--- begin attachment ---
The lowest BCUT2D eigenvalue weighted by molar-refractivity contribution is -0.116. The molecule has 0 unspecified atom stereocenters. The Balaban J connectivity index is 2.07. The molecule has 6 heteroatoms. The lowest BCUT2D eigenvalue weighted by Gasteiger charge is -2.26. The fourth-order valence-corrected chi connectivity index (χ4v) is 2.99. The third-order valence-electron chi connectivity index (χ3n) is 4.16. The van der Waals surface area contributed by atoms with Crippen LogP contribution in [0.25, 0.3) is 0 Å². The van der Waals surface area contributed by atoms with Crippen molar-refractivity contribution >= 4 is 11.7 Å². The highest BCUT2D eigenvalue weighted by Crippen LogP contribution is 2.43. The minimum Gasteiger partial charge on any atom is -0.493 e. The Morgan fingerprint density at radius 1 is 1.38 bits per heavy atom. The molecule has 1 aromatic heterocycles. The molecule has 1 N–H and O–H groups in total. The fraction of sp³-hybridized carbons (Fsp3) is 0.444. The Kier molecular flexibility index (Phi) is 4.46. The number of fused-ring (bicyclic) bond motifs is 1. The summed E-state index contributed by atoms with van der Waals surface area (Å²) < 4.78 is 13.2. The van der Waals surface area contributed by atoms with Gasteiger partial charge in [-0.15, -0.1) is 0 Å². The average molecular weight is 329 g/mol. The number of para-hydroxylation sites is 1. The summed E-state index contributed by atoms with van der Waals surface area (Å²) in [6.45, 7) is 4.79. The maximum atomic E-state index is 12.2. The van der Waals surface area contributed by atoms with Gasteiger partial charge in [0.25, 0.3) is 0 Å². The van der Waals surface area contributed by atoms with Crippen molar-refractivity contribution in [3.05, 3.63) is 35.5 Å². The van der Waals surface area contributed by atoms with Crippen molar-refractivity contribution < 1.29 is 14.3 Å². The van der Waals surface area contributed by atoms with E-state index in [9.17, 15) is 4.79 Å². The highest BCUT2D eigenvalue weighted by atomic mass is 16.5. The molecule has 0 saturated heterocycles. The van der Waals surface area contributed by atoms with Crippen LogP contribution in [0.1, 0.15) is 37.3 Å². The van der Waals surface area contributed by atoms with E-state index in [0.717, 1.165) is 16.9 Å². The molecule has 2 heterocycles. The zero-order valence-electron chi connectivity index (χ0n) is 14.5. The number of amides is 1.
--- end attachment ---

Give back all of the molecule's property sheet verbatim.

The lowest BCUT2D eigenvalue weighted by molar-refractivity contribution is -0.116. The molecule has 0 unspecified atom stereocenters. The Balaban J connectivity index is 2.07. The molecule has 6 heteroatoms. The lowest BCUT2D eigenvalue weighted by Gasteiger charge is -2.26. The fourth-order valence-corrected chi connectivity index (χ4v) is 2.99. The third-order valence-electron chi connectivity index (χ3n) is 4.16. The van der Waals surface area contributed by atoms with Crippen LogP contribution in [0.25, 0.3) is 0 Å². The van der Waals surface area contributed by atoms with Crippen molar-refractivity contribution >= 4 is 11.7 Å². The highest BCUT2D eigenvalue weighted by Crippen LogP contribution is 2.43. The minimum Gasteiger partial charge on any atom is -0.493 e. The Morgan fingerprint density at radius 1 is 1.38 bits per heavy atom. The molecule has 1 aromatic heterocycles. The molecule has 1 N–H and O–H groups in total. The fraction of sp³-hybridized carbons (Fsp3) is 0.444. The Kier molecular flexibility index (Phi) is 4.46. The number of fused-ring (bicyclic) bond motifs is 1. The summed E-state index contributed by atoms with van der Waals surface area (Å²) < 4.78 is 13.2. The van der Waals surface area contributed by atoms with Gasteiger partial charge in [-0.15, -0.1) is 0 Å². The average molecular weight is 329 g/mol. The number of para-hydroxylation sites is 1. The summed E-state index contributed by atoms with van der Waals surface area (Å²) in [6.45, 7) is 4.79. The maximum atomic E-state index is 12.2. The van der Waals surface area contributed by atoms with Gasteiger partial charge in [0.25, 0.3) is 0 Å². The van der Waals surface area contributed by atoms with Crippen molar-refractivity contribution in [3.05, 3.63) is 35.5 Å². The van der Waals surface area contributed by atoms with Crippen molar-refractivity contribution < 1.29 is 14.3 Å². The van der Waals surface area contributed by atoms with E-state index in [9.17, 15) is 4.79 Å². The highest BCUT2D eigenvalue weighted by atomic mass is 16.5. The molecule has 0 saturated heterocycles. The van der Waals surface area contributed by atoms with Crippen LogP contribution in [0.1, 0.15) is 37.3 Å². The van der Waals surface area contributed by atoms with E-state index in [0.717, 1.165) is 16.9 Å². The molecule has 2 heterocycles. The zero-order valence-electron chi connectivity index (χ0n) is 14.5. The number of amides is 1.